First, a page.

4. I have 11 people on my email list (ha-ha?)

And I know 3 of them. On the plus side, one of them isn’t my Mom, either (although she does read this because my posts go directly to Facebook). Back to those 11 people. You read online about “how to grow your email list” and “get 10,000 subscribers in three months!” After realizing number two on this list, it shouldn’t matter how many people are signed up to get my blog posts delivered to their inbox each morning. And I know the number will grow if people find value in what I’m writing. So, I’m letting it grow organically. If you want to sign up, throw your email in that little grey box on the right side of your screen. Thanks!

With that being said, here’s what’s changing moving forward into 2014:

  • I’m writing on my own schedule, when I have something, I feel, needs to be said. Maybe that’s once a month or three times a week. Whatever.
  • I want to encourage conversation on my blog with less emphasis on “building a list” (I have my other blogs for that)
  • And I want my blog to rank for more than just my post about online dating. (But, it is hilarious that its gotten 73 comments.)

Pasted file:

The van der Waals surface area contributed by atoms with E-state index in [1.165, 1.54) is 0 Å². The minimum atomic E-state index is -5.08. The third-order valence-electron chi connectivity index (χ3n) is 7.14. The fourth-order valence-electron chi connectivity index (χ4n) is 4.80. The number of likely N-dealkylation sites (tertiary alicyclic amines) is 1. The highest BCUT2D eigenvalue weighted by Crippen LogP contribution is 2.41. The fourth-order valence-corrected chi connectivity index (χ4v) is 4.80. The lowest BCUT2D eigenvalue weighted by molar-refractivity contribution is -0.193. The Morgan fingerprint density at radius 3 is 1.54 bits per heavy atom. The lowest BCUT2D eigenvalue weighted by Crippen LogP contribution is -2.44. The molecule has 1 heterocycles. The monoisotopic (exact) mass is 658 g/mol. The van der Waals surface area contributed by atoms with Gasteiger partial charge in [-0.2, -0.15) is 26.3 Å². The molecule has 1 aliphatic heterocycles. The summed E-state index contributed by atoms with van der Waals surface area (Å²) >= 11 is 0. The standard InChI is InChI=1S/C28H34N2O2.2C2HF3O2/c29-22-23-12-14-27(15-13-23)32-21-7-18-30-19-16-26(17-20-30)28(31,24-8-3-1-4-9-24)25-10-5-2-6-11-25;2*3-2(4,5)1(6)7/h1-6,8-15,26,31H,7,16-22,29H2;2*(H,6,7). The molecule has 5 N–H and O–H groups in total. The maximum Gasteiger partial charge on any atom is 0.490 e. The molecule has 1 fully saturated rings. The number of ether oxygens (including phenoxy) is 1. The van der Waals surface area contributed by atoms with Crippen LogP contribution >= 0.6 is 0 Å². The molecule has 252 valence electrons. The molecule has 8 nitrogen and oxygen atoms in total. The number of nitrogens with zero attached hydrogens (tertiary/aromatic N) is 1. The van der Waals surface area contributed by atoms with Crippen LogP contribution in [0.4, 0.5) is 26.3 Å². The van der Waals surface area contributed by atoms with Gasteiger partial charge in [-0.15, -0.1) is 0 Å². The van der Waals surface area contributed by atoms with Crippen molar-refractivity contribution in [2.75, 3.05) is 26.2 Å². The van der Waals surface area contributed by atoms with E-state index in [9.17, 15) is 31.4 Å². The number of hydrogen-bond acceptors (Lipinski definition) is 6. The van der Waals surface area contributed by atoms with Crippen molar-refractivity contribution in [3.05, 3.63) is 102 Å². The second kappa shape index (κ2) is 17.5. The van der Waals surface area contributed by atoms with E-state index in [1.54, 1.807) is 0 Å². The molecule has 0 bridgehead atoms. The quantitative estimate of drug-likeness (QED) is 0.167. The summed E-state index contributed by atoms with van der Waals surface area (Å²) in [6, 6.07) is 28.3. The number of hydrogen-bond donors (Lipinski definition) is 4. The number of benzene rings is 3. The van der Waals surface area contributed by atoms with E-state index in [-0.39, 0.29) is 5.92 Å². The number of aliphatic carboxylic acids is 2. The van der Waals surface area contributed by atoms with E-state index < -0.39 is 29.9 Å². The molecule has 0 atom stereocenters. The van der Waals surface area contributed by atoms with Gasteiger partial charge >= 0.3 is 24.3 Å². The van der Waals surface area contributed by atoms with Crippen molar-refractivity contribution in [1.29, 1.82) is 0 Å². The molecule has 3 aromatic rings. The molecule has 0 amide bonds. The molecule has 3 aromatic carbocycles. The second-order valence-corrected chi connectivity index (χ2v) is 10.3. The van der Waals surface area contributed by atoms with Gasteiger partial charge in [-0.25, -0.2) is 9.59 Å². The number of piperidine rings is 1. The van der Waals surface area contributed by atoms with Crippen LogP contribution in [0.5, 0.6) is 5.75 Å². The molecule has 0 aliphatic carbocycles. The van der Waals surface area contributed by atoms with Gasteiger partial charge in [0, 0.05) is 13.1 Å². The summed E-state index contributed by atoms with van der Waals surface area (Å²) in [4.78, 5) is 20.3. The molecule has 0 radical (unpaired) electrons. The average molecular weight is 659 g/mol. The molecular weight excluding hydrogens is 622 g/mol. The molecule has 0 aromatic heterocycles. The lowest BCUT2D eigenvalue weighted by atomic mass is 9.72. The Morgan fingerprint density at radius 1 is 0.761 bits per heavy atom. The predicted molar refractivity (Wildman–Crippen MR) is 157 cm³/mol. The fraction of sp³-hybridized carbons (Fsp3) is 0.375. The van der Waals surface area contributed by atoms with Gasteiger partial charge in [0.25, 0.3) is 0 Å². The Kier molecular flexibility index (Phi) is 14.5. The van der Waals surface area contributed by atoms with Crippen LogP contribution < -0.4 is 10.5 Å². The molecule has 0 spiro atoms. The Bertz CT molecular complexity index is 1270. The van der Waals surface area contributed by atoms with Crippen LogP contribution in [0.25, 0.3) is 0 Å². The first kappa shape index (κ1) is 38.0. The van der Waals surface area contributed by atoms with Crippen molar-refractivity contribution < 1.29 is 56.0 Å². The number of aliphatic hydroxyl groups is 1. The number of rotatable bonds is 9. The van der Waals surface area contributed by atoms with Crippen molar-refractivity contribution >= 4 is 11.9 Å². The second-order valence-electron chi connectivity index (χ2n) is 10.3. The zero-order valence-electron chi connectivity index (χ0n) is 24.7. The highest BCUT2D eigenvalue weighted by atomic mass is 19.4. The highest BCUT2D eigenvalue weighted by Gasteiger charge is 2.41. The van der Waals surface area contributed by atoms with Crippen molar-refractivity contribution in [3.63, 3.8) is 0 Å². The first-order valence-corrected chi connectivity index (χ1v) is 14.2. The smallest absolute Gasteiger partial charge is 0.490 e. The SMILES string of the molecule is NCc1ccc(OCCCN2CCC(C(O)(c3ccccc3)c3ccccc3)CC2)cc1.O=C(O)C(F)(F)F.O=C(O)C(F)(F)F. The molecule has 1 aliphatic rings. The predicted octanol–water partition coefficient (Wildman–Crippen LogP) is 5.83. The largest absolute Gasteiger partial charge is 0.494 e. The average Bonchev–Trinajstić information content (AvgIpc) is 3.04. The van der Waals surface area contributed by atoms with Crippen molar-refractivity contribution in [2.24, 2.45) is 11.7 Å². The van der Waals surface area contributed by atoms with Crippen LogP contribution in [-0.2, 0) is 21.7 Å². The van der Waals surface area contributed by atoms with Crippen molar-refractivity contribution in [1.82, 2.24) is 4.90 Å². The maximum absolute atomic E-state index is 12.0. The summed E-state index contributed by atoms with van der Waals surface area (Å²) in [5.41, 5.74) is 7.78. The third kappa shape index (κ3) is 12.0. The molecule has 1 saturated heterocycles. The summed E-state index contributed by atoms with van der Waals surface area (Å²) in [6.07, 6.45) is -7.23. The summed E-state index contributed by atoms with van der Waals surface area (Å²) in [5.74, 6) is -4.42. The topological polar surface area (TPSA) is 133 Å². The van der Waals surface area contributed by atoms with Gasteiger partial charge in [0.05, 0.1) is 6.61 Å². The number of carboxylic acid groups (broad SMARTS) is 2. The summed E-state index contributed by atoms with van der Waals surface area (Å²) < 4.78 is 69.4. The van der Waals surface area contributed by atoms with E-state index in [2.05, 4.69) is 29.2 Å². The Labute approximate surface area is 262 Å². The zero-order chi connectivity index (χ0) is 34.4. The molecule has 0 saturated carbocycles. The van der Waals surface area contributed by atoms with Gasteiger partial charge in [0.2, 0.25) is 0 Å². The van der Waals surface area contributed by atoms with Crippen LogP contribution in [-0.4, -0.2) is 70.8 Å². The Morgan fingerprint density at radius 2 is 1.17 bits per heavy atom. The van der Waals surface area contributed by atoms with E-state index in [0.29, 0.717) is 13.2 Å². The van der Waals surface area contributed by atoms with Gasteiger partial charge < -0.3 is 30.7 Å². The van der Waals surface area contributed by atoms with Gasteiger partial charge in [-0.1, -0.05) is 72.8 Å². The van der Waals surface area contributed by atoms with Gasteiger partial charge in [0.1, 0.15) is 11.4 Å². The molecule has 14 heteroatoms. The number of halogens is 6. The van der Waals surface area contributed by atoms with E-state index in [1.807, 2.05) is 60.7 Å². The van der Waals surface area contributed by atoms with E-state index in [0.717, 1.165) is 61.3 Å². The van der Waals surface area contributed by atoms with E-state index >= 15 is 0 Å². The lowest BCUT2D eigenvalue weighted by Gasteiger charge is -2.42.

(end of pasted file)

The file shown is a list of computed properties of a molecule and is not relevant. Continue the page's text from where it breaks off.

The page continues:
Have you learned anything when you stopped doing something you routinely did? Let me know in the comments below — start the discussion off!

The Presentation that No One Came to See

I was scheduled to speak at a Voices of Leadership series at Burlington College on Monday of this week. The presentation room was all set. My powerpoint, titled “10 lessons learned from 10 years in business” was projected on the screen. And I sat and waited for attendees to show up.

Nobody came.

While I enjoyed my conversation with Angela, the woman who put this series together, I drove home wondering why no one showed up. Maybe I didn’t have enough credibility? Maybe the event fell on deaf ears or maybe it was “just an off night.” Regardless, here’s my presentation with a lose transcript of what was in my head below the slideshow:

1. Age Doesn’t Matter

I started my first company when I was 15 years old. I sold cookies in front of a hair salon in downtown Richmond, VT, just to make enough money to go to the movies with my friends. And you know what? People have started even younger than me, and three times as old as me. Age is just a number. Start a company and follow your passion. Let your age play to your advantage.